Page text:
One might suspect that the NSA’s opponents might become even much more of a target.  That was probably likely, but remember that what the NSA does, it does not do out in the open.

Now consider this: Changes are being implemented at libraries, and the changes are particularly apparent in New York City, that would make the heroism of these librarians wanting to protect their patrons’ privacy virtually meaningless except for its symbolism. .  As a practical matter the NSA is probably going to know what you read, just as it always wanted to.

The changes being implemented are twofold:
    1.    An elimination or significant curtailment of the availability of physical books at the libraries that is being pushed even though the public still craves its physical books.

    2.    To the extent that physical books can still be read at the library they must increasingly be requested by computer, often online, and this is more and more often being necessitated by keeping books off-site of the library premises.
Given its multitudinous back doors to technology the NSA will certainly be able to find out what you are reading from the library.  It’s not just libraries: If you buy your books online from Amazon or Barnes and Noble the NSA is probably going to know that too.

When it comes to ebooks it is quite astounding what someone else at a remote location can easily know about your reading.  The publishers of ebooks are not only able to know when you began reading your ebook and whether you ever finished it, they can also determine how long you lingered on each page, what you may have skipped over or chosen to read first. In other words, “just what kind of reader you are.”  See BuzzFeedNews: Publishers Know You Didn't Finish "The Goldfinch" - Here's What That Means For The Future Of Books- The publishing industry's uneasy embrace of Netflix-style analytics, by Joseph Bernstein, January. 21, 2015.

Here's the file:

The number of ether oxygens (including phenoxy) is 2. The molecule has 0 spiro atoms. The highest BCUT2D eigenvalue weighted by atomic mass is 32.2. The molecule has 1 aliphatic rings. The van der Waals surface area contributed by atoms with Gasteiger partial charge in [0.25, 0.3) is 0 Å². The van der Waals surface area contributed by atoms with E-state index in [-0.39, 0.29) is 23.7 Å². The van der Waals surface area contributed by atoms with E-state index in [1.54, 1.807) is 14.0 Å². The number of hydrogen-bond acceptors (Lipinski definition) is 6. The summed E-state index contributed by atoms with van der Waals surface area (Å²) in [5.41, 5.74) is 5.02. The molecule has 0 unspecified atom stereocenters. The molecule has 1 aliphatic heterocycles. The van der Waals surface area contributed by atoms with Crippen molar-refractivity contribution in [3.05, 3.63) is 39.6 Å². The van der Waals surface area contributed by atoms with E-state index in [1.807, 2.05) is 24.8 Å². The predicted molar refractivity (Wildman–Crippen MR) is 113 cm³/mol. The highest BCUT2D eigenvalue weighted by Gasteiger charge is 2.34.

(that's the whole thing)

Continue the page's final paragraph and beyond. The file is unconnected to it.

As The Guardian in “Big e-reader is watching you” (by Alison Flood, July 4, 2012) puts things
. . . Would Orwell have been amused or disturbed by the development that Big Brother now knows exactly how long it takes readers to finish his novel, which parts they might have highlighted, and what they went on to pick up next?

Because your ebook, as a recent article in the Wall Street Journal put it, is now reading you right back.

        * * * *

Back to Orwell. Nineteen Eighty-Four, says Amazon, is the 608th most-highlighted book it sells. "'Who controls the past,' ran the Party slogan, 'controls the future: who controls the present controls the past'" has been marked by 349 Kindle users, while "If you want a picture of the future, imagine a boot stamping on a human face - for ever" has been highlighted by 195. What would George have said?
There is nothing an e-reader publisher is able to know that the NSA isn’t able to find out too.

Also, with digital reading, if the publisher decides retroactively that it doesn’t want you to be reading what it gave you to read, it can make it disappear.  Amazon did exactly that in 2009 when it eliminated George Orwell's "1984" from its patrons' Kindles.  Wrote the New York Times: